The storm system that has troubled the central U.S. over the past few days with dozens of tornadoes will begin to have influences on our skies this afternoon. Severe weather is certainly not expected to be as widespread as it has been to our north, but locally strong and isolated severe storms are possible the next four afternoons as a cold front crawls this way.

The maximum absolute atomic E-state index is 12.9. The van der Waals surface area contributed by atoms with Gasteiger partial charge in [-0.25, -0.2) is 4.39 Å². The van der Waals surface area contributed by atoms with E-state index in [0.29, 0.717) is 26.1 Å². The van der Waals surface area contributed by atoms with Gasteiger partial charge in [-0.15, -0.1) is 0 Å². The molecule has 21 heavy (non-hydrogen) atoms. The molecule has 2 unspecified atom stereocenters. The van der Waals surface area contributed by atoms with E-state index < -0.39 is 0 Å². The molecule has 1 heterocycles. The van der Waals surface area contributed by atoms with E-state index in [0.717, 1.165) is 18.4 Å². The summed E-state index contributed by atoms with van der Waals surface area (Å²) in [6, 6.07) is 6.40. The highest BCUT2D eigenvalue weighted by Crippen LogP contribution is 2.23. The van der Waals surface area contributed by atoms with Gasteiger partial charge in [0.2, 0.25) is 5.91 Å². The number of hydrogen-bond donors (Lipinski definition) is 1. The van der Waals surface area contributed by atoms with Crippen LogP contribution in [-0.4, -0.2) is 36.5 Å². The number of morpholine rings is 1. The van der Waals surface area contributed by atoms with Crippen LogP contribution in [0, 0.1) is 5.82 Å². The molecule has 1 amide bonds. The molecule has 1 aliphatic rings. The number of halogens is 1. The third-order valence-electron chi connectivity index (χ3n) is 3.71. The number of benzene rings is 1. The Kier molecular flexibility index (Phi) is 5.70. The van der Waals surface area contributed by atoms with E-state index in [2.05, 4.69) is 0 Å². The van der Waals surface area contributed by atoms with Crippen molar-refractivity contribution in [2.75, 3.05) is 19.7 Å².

Storms over the panhandle from this morning continue to weaken on their approach. However, the added energy and moisture from this long-lived complex is aiding in the development of new storms near both sea breezes as they march inland this afternoon. Latest model data suggests there could be some interaction between these boundaries, possibly triggering a line or cluster of stronger storms between 2 and 6 pm this afternoon. The most-favored areas for potential stronger activity is near or just east of the US Highway 301 corridor. The storms will be capable of 40 to 50 mph wind gusts, frequent lightning and brief heavy rain. The overall storm motion will be slowly to the north-northeast at around 15 mph. Most of the thunderstorm activity should push well east of the I-75 corridor (including Lake City, Gainesville and Ocala) by early evening. However, it is also possible that a few showers or isolated thunderstorms may redevelop and linger through sunset depending on the interactions of the rain-cooled boundaries from the earlier storms.